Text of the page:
Gishlick here is using "homologous features" in the sense of a "shared derived character," as discussed above. There are several important points that bear emphasizing. First, biologists do not look at only one line of evidence to infer common descent; it is the agreement of multiple lines of evidence about morphological, genetic, behavioral, ecological and developmental similarity which allows that inference. Second, that inference is a testable hypothesis. The addition of new lines of evidence allows a test of evolutionary hypotheses. For instance, biologists will test evolutionary hypotheses produced based on skull morphology with information from the DNA sequence of a particular gene. A common test for the accuracy of an evolutionary inference is to run the same analysis while excluding part of the data, and using those excluded data to confirm the accuracy of the results. Third, the hypothesis of homology (which follows from an evolutionary hypothesis) is testable. In reconstructions of the common ancestry of a group, it is not uncommon to find that certain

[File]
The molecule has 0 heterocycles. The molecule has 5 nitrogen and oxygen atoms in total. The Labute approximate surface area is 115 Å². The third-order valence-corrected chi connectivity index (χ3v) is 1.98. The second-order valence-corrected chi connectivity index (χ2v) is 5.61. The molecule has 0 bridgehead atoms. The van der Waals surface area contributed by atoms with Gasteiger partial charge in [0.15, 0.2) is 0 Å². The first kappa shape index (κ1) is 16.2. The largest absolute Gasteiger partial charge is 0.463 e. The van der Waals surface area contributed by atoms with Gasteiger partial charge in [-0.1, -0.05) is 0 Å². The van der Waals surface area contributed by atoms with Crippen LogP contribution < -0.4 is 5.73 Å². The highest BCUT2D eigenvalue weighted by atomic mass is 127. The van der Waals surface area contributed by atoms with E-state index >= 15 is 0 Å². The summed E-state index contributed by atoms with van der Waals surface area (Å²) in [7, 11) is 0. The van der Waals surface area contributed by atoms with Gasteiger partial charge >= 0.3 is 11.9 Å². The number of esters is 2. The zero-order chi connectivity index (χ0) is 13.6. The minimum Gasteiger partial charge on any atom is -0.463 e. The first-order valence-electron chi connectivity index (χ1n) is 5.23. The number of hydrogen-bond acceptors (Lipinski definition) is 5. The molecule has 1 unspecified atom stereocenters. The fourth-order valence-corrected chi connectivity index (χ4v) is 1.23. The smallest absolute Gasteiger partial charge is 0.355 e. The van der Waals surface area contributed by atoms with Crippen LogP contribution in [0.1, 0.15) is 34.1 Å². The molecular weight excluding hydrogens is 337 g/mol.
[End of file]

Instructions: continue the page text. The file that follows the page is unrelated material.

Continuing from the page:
This is the end of the preview. Sign up
access the rest of the document.
This note was uploaded on 11/08/2011 for the course BIOLOGY BSC1086L taught by Professor Leostouder during the Fall '10 term at Broward College.